I’m sick of these vapid “contributors” barfing out uninteresting information that anyone can find after spending 5 minutes reading USA Today. And then using animation as their safe bash because there are no celebrities to upset.

    I encourage everyone to leave a reply on Scott Mendelson’s article. Nothing mean spirited please. People like this guy need to know we’re done with this kind of BS

  • Elana Pritchard

    I think in your mind you’ve taken on this “I speak for the people” type of role, but I think what the people really want is unbiased news reporting.

    Seriously.

    It’s the best thing you can do if you want to help animation.

  • http://scottalanmendelson.blogspot.com Scott Mendelson

    But the issue (in my view) is the fact that of the six films, four of them basically came out within a month of each other. If you’re a normal family that doesn’t always take their kid to every kids film out there, you probably exhausted your fill of the cineplex with EPIC, MONSTERS U, and/or DESPICABLE ME 2, leaving the other three lower-profile titles fighting for bread crumbs among the hardcore moviegoers.

    Had one or two of the other three come out at different points of the year, especially the first 1/4 of the month where there was basically nothing for young kids to see whatsoever, they likely would have done at least a little better domestically. Ask yourself this: If you’re a parent with young kids, would you be more likely to take them to see PLANES after a full course of summer animated movies or during early February where there hasn’t been a new kids toon since RISE OF THE GUARDIANS back in Thanksgiving weekend?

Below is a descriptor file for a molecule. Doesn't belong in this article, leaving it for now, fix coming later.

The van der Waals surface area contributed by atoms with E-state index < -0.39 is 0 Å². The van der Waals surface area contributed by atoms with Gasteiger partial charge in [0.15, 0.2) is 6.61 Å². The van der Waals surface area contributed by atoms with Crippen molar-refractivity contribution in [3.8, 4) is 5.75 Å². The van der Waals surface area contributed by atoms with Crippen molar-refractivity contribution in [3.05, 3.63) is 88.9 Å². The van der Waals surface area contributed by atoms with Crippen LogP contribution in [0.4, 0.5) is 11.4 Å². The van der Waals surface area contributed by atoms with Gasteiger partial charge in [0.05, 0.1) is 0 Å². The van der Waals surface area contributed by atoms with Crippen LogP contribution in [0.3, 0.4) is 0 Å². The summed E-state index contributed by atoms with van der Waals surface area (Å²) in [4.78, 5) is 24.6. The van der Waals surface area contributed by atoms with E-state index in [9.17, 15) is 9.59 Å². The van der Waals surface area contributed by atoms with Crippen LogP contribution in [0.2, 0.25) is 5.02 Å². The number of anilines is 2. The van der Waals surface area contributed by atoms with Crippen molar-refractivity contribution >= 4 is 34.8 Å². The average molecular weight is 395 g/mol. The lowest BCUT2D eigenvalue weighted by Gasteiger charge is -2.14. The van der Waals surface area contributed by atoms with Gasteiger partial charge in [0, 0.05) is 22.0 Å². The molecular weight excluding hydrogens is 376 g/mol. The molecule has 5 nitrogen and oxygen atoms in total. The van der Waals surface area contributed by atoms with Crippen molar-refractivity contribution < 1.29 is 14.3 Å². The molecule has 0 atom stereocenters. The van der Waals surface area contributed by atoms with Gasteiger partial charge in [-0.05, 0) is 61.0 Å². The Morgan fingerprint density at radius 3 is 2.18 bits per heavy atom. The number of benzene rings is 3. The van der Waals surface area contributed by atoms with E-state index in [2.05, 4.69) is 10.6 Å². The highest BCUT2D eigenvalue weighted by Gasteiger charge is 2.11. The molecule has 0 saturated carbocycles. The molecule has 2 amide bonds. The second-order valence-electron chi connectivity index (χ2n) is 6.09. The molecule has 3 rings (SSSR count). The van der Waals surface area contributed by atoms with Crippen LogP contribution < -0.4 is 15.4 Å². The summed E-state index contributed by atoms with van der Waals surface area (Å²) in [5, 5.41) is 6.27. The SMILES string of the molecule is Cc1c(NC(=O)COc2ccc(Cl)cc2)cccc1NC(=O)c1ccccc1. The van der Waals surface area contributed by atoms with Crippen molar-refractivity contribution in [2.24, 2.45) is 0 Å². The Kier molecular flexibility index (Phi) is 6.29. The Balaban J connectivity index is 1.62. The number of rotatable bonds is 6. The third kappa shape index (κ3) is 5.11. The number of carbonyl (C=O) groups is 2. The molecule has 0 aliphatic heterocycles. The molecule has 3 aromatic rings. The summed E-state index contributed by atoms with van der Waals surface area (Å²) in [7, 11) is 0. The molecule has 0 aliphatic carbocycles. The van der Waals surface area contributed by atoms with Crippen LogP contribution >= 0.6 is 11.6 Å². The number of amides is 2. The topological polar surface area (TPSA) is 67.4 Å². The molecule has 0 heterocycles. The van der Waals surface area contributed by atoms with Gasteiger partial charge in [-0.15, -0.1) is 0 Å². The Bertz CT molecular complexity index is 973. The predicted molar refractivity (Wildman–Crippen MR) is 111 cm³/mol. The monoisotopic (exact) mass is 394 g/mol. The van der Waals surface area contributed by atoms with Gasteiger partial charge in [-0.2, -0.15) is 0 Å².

• SarahJesness

    It’s not a “glut”. It might feel like a glut because animated theater films tend to be aimed at the same audience, and often are the same genre, but it’s still not a glut.

  • Bryan

    I suppose, in the same token, we’re having a famine of actually good movies that aren’t animated.

    Were I an industry trend clairvoyant sorcerer, I would prognosticate that not only are animated features more popular with a growing audience (most everyone younger than 30, which has since birth been exposed to quality animation domestic and foreign), but in this uncertain global social climate people are more willing to indulge in the generally optimistic fantasy of an animated world than they are to stare into a bleak distopic future of live-action zombie plagues, corrupt world governments, and post-apocalyptic sci-fi thrillers.

  • jmahon

    I hope the laughing minions becomes the go-to image for when non-industry news makes egregious assumptions about animation, like this sort of crap